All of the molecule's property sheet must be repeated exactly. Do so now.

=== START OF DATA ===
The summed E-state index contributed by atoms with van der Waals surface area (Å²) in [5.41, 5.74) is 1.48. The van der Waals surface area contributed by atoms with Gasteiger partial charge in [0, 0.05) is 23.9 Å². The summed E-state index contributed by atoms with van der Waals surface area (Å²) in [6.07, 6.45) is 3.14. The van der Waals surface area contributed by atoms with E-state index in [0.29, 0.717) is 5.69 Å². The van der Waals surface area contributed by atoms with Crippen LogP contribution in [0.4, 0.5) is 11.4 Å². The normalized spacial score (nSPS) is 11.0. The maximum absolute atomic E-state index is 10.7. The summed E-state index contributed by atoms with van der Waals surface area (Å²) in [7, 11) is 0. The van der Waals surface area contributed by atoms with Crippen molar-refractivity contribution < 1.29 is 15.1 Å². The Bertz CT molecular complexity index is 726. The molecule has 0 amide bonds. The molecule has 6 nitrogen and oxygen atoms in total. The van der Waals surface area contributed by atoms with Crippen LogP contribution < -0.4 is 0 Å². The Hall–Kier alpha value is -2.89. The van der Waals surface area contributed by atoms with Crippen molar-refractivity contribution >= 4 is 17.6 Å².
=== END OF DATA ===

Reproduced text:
The summed E-state index contributed by atoms with van der Waals surface area (Å²) in [5.41, 5.74) is 1.48. The van der Waals surface area contributed by atoms with Gasteiger partial charge in [0, 0.05) is 23.9 Å². The summed E-state index contributed by atoms with van der Waals surface area (Å²) in [6.07, 6.45) is 3.14. The van der Waals surface area contributed by atoms with E-state index in [0.29, 0.717) is 5.69 Å². The van der Waals surface area contributed by atoms with Crippen LogP contribution in [0.4, 0.5) is 11.4 Å². The normalized spacial score (nSPS) is 11.0. The maximum absolute atomic E-state index is 10.7. The summed E-state index contributed by atoms with van der Waals surface area (Å²) in [7, 11) is 0. The van der Waals surface area contributed by atoms with Crippen molar-refractivity contribution < 1.29 is 15.1 Å². The Bertz CT molecular complexity index is 726. The molecule has 0 amide bonds. The molecule has 6 nitrogen and oxygen atoms in total. The van der Waals surface area contributed by atoms with Crippen LogP contribution < -0.4 is 0 Å². The Hall–Kier alpha value is -2.89. The van der Waals surface area contributed by atoms with Crippen molar-refractivity contribution >= 4 is 17.6 Å².